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When we get fitted for golf clubs we look at many different variables. The obvious ones include shafts, clubheads and grips, but swing weight is something that you should be aware of, too. But what is swing weight in golf clubs? 

Think of a club in your bag that you just love the feeling of. For some reason, it just feels great when you swing it. There’s a good chance that the reason you like it so much is because of the swing weight.

Swing weight can be determined by a number of different factors such as the weight of the clubhead or the grip. This is what can make the clubhead feel lighter or heavier.  

Swing weight was a measurement which was created in the 1920s to describe how a golf club feels in a player’s hands.

Let’s break things down a little further.

Essentially, it is the overall weight of a golf club and how it is distributed. There are four main factors that make up this measurement: Weight of the clubhead, grip, shaft and length of the club.

Swing weight is measured using a special balance scale that places the golf club where it is evenly balanced. This is called the fulcrum point. Once balanced at the correct point, club makers move a sliding weight that measures the amount of weight required to balance out the part of the club that hangs over the scale.  

Now, you may have heard fitters mention swing weight before and throw letters and numbers around like D2 and C5, which is what the measurement is of the swing weight. 

Swing weights use a combination of letters and numbers that tell golfers the range of the swing weight and the exact reading within that range.  There are six swing weight ranges from A to F. Each range has ten specific values within it, from zero to nine. The lightest possible swing weight is A0 while the heaviest possible swing weight is F9.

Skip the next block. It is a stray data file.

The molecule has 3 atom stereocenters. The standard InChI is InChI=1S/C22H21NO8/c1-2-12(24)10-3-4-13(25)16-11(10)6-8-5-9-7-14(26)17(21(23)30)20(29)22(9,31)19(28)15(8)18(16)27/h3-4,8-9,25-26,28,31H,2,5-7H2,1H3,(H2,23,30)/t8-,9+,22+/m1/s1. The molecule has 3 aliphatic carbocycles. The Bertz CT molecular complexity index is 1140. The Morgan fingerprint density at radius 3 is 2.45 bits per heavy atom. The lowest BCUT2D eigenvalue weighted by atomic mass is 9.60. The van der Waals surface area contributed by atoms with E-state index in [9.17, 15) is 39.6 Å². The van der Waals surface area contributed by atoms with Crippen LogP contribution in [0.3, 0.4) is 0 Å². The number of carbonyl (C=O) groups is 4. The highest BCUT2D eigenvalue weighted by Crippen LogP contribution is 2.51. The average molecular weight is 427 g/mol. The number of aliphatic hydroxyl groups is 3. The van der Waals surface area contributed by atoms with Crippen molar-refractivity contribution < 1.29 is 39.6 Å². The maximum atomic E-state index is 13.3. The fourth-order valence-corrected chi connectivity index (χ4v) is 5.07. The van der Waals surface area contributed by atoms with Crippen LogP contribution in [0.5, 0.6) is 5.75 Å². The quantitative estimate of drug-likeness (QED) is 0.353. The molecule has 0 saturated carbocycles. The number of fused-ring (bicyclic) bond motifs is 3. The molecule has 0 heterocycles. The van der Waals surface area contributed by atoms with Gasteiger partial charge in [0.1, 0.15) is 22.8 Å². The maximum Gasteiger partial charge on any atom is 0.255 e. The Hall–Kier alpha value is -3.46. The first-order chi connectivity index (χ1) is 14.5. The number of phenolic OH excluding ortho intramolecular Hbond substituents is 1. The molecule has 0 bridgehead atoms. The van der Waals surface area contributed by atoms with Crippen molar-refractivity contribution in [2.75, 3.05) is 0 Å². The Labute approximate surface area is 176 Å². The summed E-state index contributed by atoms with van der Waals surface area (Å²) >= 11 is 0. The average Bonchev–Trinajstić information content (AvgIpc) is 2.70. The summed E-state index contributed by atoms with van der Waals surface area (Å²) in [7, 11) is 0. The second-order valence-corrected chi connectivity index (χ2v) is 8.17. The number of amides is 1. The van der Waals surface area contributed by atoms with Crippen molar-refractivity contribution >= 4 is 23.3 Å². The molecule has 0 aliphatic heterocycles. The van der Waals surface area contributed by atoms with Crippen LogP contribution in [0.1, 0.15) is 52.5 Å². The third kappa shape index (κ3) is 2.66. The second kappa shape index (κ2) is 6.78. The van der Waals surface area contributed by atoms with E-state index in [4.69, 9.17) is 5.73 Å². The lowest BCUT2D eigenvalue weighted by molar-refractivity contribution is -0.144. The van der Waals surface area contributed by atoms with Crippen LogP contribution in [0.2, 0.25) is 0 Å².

The difference between each swing weight is 2 grams which is not much at all, but it can make a difference in the way the club feels when you’re swinging. That’s why caddies and pros make sure their clubs are cleaned after every shot so there is no dirt or grass left on the clubhead and grooves.

what is swing weight in golf clubs?
Grips, like these from Golf Pride, can make a big difference to a club’s swing weight. (Credit: bunkered)

Changing the grip alone will make the swing weight change as some grips are significantly heavier than others.

Replacing the shaft and changing the length will also make a big difference. For example, if you have a D3 swing weight driver at 45.5″ in length and cut it down to 45″, that same driver is now a D0 swing weight. A change in one swing weight point is difficult to notice but if you change three or four different points, you will notice a difference when you swing the club. 

You will see some pros using lead tape on their irons, like Soren Kjeldsen’s bag below. That’s to make the swing weight the same as the other irons. The head weight needs to be quite right and a couple extra grams can be added using a bit of lead to balance the head weight.

Soren Kjeldsen's srixon irons
Soren Kjeldsen uses lead tape to adjust his swing weight in his irons. (Credit: bunkered)

If you’ve ever changed your grip or put in new shafts, it can feel different and that is down to the swing weight.

A grip can weigh anything from 20 grams to 100 grams in the jumbo grips. Shafts also vary in weight and length, so when you’re changing your equipment make sure you keep a note of what swing weight your clubs, especially if you’re a fan of the way they feel.

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James Tait is bunkered’s Gear Editor. Want to know how the latest Callaway driver, Vokey wedge or Scotty Cameron putter performs? He’s the guy to ask. Better yet, just watch his videos on the bunkered YouTube channel. One of the biggest hitters in the UK, James also competes on the World Long Drive circuit and is a descendent of former Amateur champion Freddie Tait.

Gear Editor

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